which is the way I walked on,
through the pale-pink morning light.
~Mary Oliver

In A Dark Time

In a dark time, the eye begins to see,
I meet my shadow in the deepening shade;
I hear my echo in the echoing wood —
A lord of nature weeping to a tree.
I live between the heron and the wren,
Beast of the hill and serpents of the den.
What’s madness but nobility of soul
At odds with circumstances? The day’s on fire!
I know the purity of pure despair,
My shadow pinned against a sweating wall.
That place among the rocks — is it a cave,
Or winding path? The edge is what I have.
A steady storm of correspondences!
A night flowing with birds, a ragged moon,
And in broad day the midnight comes again!
A man goes far to find out what he is —
Death of the self in a long, tearless night,
All natural shapes blazing unnatural light.
Dark, dark my light, and darker my desire.
My soul, like some heat-maddened summer fly,
Keeps buzzing at the sill. Which I is I?
A fallen man, I climb out of my fear.
The mind enters itself, and God the mind.
And one is One, free in the tearing wind.
~Theodore Roethke

You Must Let Go

After you’ve spent a certain time gleaning in libraries and from the hearts of your neighbors, in order to learn any worthwhile thing at all you must let go. You must relinquish pride in whatever you thinks makes you human. Yes, it is a glory to be human, but it is not infinity, not been the whole of one small blue planet.

You must hike past the end of the road, for while you’re on the road you’re still in control. Adam made it; Adam’s smell pervades it. You must, as Ezekiel says, go up into the gaps. You hike past the farthest points you’ve known before. Of course it is beautiful, but that is not why you go. It may be the first step you’ve ever taken beyond, and if so you are very lucky.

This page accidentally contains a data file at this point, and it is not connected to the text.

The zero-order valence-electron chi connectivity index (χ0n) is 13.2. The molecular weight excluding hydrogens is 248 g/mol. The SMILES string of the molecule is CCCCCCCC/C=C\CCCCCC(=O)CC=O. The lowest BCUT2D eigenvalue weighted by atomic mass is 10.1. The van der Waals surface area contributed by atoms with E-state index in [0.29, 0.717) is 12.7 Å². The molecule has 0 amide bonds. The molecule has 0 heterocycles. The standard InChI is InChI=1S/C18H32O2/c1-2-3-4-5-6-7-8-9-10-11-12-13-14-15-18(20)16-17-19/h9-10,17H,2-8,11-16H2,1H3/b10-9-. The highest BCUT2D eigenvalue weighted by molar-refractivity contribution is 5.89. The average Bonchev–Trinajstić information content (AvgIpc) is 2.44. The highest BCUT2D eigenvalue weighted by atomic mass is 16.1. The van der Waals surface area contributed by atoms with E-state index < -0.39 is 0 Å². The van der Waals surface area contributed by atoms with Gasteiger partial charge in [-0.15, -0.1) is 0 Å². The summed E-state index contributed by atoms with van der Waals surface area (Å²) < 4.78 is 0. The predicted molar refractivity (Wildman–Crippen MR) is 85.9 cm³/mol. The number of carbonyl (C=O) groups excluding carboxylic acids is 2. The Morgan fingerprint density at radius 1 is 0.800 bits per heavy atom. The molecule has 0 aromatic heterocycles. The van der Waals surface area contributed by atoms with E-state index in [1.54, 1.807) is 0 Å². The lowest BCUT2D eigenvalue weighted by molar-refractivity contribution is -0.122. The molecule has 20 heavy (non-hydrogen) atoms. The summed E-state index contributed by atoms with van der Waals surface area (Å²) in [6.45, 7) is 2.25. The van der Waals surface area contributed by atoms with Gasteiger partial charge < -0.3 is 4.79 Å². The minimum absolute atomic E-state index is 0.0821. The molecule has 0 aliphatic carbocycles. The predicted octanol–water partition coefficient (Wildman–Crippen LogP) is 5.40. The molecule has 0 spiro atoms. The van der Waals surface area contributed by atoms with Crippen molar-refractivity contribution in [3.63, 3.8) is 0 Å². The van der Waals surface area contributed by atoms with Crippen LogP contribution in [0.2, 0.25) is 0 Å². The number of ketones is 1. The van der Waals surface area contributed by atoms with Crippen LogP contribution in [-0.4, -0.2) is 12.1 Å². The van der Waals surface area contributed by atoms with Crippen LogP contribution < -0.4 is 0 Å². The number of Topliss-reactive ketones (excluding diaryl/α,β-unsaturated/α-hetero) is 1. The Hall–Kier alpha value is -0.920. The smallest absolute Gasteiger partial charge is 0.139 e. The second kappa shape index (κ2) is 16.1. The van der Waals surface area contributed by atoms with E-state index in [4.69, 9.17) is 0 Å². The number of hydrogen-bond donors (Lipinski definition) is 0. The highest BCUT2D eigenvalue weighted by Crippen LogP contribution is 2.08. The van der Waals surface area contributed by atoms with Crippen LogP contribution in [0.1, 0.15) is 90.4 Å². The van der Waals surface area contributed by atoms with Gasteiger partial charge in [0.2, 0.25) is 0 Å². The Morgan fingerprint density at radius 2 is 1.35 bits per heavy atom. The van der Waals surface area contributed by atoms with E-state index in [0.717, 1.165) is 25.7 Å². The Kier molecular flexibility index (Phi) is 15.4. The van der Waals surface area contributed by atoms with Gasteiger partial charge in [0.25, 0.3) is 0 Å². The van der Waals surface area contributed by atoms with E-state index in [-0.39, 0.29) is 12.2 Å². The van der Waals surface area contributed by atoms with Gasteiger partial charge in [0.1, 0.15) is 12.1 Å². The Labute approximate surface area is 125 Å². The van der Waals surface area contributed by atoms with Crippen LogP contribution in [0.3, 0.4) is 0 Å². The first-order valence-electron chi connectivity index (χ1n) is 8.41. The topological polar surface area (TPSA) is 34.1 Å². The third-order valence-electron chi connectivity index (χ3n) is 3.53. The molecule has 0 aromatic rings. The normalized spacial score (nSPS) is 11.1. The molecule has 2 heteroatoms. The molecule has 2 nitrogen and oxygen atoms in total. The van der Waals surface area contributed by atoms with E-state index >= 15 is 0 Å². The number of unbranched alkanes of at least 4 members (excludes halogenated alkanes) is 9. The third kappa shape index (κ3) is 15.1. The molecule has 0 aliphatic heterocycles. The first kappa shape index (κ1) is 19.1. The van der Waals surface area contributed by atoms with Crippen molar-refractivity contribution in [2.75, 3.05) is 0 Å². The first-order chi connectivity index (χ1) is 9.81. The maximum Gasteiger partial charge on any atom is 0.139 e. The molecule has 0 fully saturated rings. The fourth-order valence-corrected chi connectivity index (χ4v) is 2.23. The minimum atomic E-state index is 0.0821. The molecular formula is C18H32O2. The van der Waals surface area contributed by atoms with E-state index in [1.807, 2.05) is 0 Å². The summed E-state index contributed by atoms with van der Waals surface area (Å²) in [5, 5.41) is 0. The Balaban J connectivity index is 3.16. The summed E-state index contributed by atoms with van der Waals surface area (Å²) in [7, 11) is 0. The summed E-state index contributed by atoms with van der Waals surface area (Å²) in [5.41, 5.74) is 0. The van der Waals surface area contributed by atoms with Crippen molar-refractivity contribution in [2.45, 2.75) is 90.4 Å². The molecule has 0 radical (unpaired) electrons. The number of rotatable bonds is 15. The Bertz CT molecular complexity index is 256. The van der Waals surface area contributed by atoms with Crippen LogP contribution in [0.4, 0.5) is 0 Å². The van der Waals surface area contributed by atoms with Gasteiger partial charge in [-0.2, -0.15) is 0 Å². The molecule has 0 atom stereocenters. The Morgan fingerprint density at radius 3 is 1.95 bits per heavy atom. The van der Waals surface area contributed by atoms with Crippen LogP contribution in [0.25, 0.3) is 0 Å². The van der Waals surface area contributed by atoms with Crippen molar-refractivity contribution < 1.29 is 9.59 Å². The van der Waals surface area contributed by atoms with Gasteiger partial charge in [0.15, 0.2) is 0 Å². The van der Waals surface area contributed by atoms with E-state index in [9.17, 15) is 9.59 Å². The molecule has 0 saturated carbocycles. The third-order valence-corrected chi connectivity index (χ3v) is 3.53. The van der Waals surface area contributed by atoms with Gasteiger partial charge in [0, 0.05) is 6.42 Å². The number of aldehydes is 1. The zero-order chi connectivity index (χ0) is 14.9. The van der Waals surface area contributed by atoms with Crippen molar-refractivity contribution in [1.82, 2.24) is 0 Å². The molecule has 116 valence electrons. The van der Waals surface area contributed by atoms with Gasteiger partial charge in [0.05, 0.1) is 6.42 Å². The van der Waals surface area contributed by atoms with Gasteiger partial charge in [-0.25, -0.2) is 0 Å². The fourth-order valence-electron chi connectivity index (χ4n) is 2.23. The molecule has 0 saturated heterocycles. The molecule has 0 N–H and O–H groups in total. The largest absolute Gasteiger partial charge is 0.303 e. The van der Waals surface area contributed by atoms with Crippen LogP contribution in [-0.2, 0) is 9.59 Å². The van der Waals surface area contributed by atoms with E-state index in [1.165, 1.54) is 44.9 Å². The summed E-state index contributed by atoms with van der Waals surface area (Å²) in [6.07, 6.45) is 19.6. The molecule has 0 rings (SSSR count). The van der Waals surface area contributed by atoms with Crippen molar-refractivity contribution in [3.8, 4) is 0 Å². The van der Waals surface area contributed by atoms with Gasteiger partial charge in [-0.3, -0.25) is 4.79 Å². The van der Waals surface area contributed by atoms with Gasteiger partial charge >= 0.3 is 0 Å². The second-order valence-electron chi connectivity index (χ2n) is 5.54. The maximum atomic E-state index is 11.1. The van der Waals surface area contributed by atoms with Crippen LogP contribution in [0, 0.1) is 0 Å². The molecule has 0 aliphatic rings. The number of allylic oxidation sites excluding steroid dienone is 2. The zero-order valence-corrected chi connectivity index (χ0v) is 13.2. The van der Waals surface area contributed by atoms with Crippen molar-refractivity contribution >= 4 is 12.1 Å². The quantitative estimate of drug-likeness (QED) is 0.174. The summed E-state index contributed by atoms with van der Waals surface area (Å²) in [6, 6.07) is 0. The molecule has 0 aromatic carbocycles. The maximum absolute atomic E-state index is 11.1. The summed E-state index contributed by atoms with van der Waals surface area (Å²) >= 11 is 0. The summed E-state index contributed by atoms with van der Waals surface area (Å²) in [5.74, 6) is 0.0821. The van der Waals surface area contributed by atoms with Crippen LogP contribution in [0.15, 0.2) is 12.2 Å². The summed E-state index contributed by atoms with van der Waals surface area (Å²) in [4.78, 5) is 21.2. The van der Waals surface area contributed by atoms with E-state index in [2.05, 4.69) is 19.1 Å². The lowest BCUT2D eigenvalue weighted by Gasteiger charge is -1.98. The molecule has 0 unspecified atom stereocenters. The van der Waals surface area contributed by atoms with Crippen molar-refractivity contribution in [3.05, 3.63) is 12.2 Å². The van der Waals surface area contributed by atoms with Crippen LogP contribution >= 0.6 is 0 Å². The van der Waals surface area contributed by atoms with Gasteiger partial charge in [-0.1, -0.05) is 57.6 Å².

Go hungry if you can.

Deep in winter, after many frosts and snows, I’ve found clusters of wild grapes on the forest floor, cold but edible and sweet. Explain that.
I know, Elisha was fed by ravens. But he saw them coming. He could say, “The ravens fed me.” I don’t know who to thank. Or why.
~David Brendan Hopes


The true contemplative is not one who prepares his mind for a particular message that he wants or expects to hear, but is one who remains empty because he knows that he can never expect to anticipate the words that will transform his darkness into light. He does not even anticipate a special kind of transformation. He does not demand light instead of darkness. He waits on the Word of God in silence, and, when he is “answered,” it is not so much by a word that bursts into his silence. It is by his silence itself, suddenly, inexplicably revealing itself to him as a word of great power, full of the voice of God.